An Insiders Guide To Landing Interviews

Having been both an interviewee and an interviewer a multitude of times and in various situations in my career I have the unique insight of being on both sides of the table.

After graduation, I spent months sending out my resume and cover letter to every teaching position in a 100-mile radius of Chicago. I had gotten very little interest and was totally frustrated verging on panic. The thing with teaching is that you must get a position before school starts. If not, it’s a whole year of subbing until positions open again.  July was already in my rear-view mirror, and I was beginning to lose hope when I saw a position posted that was perfect for me. I was determined. I marched myself into the district superintendent’s office and begged his assistant to hand my resume to him. She took pity on me and agreed to put my resume on the top of the pile. I got an interview and the position.  If I were to try that little stunt today, I would be tossed out by a security guard at best, and at worst be arrested and sent to overzealous new teacher jail.

Years later I found myself on the other side of the desk. I was a part of the interview committee tasked with hiring teachers.  There were several teachers sitting around the conference table with a giant stack of resumes to go through.  It was tedious.  After we narrowed it down to those who possessed the right requirements, we still had a good stack of resumes.  We then eliminated those with typos or poor grammar in their resume (for a teaching position? Really?), We continued to eliminate candidates if their resumes were difficult to navigate, if they used silly fonts, or for various other infringements until we got down to a reasonable number of people to interview.

Then it was time to do the first round of interviews.  We were all once again sitting around the conference table but now with a nervous, sweaty candidate sitting before us.  It was excruciating. Questions were asked and answered.  Some were eliminated because they did not possess enough knowledge of current teaching practices and others because we decided they wouldn’t fit on the team.  I remember we disqualified one guy because his slacks and jacket didn’t match.  I sat through so many interviews that they began to blend together. We couldn’t refer to candidates by their names when discussing the interviews because we couldn’t remember who was who.  We resorted to “the guy whose wife just had a baby, the woman with the ginormous necklace, the new graduate who used too many buzzwords, etc.

After finally getting down to 5 candidates who would go on to a second interview with the superintendent, we got word that someone was hired.  Someone we hadn’t even interviewed. A recent college graduate who just finished student teaching and had a connection to the niece of the superintendent.  She did turn out to be an excellent teacher and I quietly removed myself from the interview team.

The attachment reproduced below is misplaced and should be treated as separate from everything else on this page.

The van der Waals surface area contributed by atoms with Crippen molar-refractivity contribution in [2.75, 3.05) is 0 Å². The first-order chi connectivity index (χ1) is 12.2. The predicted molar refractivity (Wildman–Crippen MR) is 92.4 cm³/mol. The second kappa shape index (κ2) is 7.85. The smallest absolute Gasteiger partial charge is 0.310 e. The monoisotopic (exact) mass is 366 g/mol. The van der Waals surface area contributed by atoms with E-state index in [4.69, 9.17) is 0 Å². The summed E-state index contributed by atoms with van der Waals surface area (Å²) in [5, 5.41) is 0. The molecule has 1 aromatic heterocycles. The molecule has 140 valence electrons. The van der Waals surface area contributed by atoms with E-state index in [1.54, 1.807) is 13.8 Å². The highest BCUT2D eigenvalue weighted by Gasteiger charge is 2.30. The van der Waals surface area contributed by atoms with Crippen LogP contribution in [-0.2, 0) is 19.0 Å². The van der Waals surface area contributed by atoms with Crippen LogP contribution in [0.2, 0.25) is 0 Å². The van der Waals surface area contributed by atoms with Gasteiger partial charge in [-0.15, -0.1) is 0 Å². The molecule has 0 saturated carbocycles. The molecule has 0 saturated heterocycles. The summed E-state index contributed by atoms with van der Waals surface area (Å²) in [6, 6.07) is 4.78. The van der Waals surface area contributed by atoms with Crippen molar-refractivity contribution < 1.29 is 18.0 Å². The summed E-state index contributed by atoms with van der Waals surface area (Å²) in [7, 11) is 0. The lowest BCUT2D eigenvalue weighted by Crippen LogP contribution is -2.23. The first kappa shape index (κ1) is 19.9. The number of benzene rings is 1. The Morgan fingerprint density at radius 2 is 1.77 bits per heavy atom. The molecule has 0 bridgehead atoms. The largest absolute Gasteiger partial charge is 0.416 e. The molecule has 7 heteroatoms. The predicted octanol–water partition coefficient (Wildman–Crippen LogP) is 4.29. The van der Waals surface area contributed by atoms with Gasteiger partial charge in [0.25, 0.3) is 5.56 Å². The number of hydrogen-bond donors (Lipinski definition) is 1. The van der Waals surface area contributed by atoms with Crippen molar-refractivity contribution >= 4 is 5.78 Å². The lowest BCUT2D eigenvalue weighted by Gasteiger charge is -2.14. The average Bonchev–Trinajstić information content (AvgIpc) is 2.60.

Now that I own Launch Coaching and Academic Coaching Associates, I’m back to interviewing potential employees several times a year.  Each time I post a job on Indeed I get 600-700 resumes within the first couple of days. It seems like a lot but is not uncommon., but still overwhelming. So how do I decide who to interview?  At first, it’s mostly a process of elimination just like when I was on the hiring committee at the school where I taught.  All the posted requirements must be met and if not they are off the list.

Here are some hints to land an interview:

1) Your resume should have no typos or grammatical errors, and make sure you have the skills listed in the job description.

2) Your resume should be absolutely no more than 1-2 pages max.  A potential employer doesn’t have time to read anything longer.

3) Have your resume and cover letter reflect the job you are applying to.  List relevant skills and experience and leave out an experience that was more than 15 years ago.

4) Find out who does the hiring and email them directly.  Employers love employees that take initiative and it will help you stand out from the crowd.

5) Network! Ask everyone from parents to former teachers to alumni to help you get a foot in the door.  It really is who you know.

Most importantly, target specific jobs that line up with your skills, experience, and goals.  If being able to work remotely is a deal breaker, only apply to jobs where that is possible. If a job requires 5 years of experience and you have one, look for positions that are more aligned with your experience.

Would you like more information about how to target viable positions and stand out from other applicants? Sign up for a free consultation to talk with a professional career coach who exclusively works with recent college graduates and young adults. Also, check out our JumpStart Program to get your job search up and running.

FREE 20 Minute Phone Consultation!